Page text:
Reassured that he was still in one piece, Sally used the occasion to gossip, something she swore she never did.  (“It’s only gossip if it ain’t true.  And I never say nothing that ain’t true.”  Was there anything in the grammar books about triple negatives? Dan wondered.)

“So Danny, you remember Richie, Ellen Murphy’s oldest son?” she began.  “You were altar boys together.  Well, I ran into Ellen last week after ten o’clock Mass.  Poor thing.  She’s a wreck.  Last week, out of the blue, Richie’s wife just up and left him.  And get this.  For another woman.  Who ever heard of such a thing?  I mean, I can understand what two men might do together.  But two women?  I don’t know.  Am I missing something here?”


A team of young doctors who appeared to have been drafted by a United Nations panel on global racial harmony swept into his mother’s hospital room and politely asked everyone but Dan Sr. to leave.

Out in the hallway, Carl was nervously chewing on the skin around his fingernails.  “Could you take dad home?” he asked Dan.  “He’s in no condition and I can’t deal with him right now.  He’s driving me batshit.”

Lisa asked him to dinner, not so much an invitation as a coy reprimand.  “The kids are starting to forget what their uncle looks like,” she said with a nervous laugh.

Dan had a hard time locating his father inside the husk beside him in the passenger seat.  “Dad?  What did the doctors say?  Do they have any idea?”

Dan Sr. shook his head and in a distracted voice said, “They said it could be any number of things.  But right now they don’t know for sure.  They don’t know.  They don’t know.  They just don’t know.”

“It’s going to be okay,” Dan said, not believing it for a second.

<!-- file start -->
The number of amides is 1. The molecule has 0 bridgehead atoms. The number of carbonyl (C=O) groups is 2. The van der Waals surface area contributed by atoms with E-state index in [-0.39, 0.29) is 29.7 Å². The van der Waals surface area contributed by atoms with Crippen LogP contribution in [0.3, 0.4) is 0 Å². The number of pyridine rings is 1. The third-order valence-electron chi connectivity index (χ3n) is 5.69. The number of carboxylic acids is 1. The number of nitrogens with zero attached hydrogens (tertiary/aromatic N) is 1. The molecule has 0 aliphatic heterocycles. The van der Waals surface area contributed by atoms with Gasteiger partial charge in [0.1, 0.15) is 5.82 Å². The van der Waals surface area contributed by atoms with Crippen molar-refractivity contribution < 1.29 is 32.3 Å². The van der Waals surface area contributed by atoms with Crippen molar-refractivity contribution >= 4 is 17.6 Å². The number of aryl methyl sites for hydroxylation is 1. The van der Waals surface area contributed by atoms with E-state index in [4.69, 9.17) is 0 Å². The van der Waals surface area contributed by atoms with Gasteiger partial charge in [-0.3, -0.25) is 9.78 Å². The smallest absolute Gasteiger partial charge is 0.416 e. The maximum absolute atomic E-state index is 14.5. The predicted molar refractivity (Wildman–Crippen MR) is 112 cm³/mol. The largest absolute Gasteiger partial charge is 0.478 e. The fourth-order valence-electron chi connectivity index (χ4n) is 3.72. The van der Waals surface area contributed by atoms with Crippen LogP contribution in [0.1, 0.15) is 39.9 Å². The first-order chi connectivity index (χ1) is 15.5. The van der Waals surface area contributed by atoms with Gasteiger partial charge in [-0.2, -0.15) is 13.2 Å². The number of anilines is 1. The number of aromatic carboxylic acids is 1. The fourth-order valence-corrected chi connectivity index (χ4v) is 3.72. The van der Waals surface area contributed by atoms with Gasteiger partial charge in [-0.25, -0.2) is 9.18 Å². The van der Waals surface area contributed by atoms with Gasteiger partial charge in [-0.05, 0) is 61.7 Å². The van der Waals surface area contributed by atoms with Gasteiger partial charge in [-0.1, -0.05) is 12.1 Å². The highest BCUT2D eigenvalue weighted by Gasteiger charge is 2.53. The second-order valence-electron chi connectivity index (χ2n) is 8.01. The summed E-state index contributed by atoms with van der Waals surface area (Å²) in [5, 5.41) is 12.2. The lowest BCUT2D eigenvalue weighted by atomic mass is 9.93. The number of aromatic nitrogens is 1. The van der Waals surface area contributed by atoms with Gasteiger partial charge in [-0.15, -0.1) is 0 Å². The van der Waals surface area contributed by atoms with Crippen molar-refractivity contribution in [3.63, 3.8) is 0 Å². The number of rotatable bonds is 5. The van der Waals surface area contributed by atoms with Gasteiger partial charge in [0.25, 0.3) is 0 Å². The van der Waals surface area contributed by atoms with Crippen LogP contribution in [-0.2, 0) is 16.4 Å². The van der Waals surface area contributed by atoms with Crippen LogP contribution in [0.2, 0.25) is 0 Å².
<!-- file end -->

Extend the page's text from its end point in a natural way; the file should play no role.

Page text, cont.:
“Yeah,” his father said with even less conviction.

After dinner at Lisa’s, during which her two sons quickly left the table and disappeared to their room and she upbraided Pete to referring to his mother-in-law in the past tense, Dan returned to the hospital, hoping to get in some alone time with his mother.  Sally was asleep when he arrived, making disconcerting rumbling noises followed by periods when she seemed to stop breathing altogether.  He sat on the window ledge and stared out at the lights in the parking lot for almost an hour before the night nurse appeared.  She said the doctor had prescribed Sally a strong sedative and she was unlikely to stir for several hours.  He wrote his mother a note and slipped it under the TV remote on the nightstand.  He could have sworn he heard her voice when he was halfway down the corridor.  When he doubled back, she was still snorting away like a bull from another planet.

His father was passed out on the sofa when he got home.  He draped a lap blanket over him and pressed the mute button on the remote.

Though he was exhausted and had an early flight, he couldn’t sleep or concentrate on work.  He phoned the one person he knew would be up at this hour.

“Get your fabulous ass over here,” Rafe said.  Dan jumped into the car and headed north to Tampa where Rafe now lived.